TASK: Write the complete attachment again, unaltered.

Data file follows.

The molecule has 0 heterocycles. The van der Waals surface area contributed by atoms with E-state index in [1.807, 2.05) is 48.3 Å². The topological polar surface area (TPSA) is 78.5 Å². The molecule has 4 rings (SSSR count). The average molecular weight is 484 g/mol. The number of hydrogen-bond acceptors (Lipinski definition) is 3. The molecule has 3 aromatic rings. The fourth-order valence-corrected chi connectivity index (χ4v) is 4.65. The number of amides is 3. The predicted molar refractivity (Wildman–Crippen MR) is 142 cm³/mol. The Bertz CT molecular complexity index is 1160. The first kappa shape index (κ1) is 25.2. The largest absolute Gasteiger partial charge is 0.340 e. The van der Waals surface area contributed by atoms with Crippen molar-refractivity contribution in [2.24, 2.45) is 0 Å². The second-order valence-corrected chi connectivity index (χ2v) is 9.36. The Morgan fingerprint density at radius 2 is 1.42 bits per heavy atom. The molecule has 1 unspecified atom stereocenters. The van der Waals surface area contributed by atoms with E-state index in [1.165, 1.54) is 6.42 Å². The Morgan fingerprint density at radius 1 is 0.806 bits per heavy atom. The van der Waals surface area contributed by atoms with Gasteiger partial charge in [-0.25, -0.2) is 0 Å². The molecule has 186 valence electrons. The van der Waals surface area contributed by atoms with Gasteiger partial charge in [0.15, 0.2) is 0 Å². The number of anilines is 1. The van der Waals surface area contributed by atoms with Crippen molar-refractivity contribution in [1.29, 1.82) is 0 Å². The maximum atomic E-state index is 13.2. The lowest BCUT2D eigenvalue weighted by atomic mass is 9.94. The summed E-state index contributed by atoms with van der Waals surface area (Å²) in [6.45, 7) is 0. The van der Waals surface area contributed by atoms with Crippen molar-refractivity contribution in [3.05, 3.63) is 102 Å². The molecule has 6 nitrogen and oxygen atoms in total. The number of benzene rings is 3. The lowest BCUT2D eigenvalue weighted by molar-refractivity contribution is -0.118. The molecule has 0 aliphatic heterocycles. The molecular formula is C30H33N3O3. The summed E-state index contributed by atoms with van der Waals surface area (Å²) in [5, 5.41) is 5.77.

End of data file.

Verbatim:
The molecule has 0 heterocycles. The van der Waals surface area contributed by atoms with E-state index in [1.807, 2.05) is 48.3 Å². The topological polar surface area (TPSA) is 78.5 Å². The molecule has 4 rings (SSSR count). The average molecular weight is 484 g/mol. The number of hydrogen-bond acceptors (Lipinski definition) is 3. The molecule has 3 aromatic rings. The fourth-order valence-corrected chi connectivity index (χ4v) is 4.65. The number of amides is 3. The predicted molar refractivity (Wildman–Crippen MR) is 142 cm³/mol. The Bertz CT molecular complexity index is 1160. The first kappa shape index (κ1) is 25.2. The largest absolute Gasteiger partial charge is 0.340 e. The van der Waals surface area contributed by atoms with Crippen molar-refractivity contribution in [2.24, 2.45) is 0 Å². The second-order valence-corrected chi connectivity index (χ2v) is 9.36. The Morgan fingerprint density at radius 2 is 1.42 bits per heavy atom. The molecule has 1 unspecified atom stereocenters. The van der Waals surface area contributed by atoms with E-state index in [1.165, 1.54) is 6.42 Å². The Morgan fingerprint density at radius 1 is 0.806 bits per heavy atom. The van der Waals surface area contributed by atoms with Gasteiger partial charge in [-0.25, -0.2) is 0 Å². The molecule has 186 valence electrons. The van der Waals surface area contributed by atoms with Gasteiger partial charge in [0.15, 0.2) is 0 Å². The number of anilines is 1. The van der Waals surface area contributed by atoms with Crippen molar-refractivity contribution in [1.29, 1.82) is 0 Å². The maximum atomic E-state index is 13.2. The lowest BCUT2D eigenvalue weighted by atomic mass is 9.94. The summed E-state index contributed by atoms with van der Waals surface area (Å²) in [6.45, 7) is 0. The van der Waals surface area contributed by atoms with Crippen molar-refractivity contribution in [3.05, 3.63) is 102 Å². The molecule has 6 nitrogen and oxygen atoms in total. The number of benzene rings is 3. The lowest BCUT2D eigenvalue weighted by molar-refractivity contribution is -0.118. The molecule has 0 aliphatic heterocycles. The molecular formula is C30H33N3O3. The summed E-state index contributed by atoms with van der Waals surface area (Å²) in [5, 5.41) is 5.77.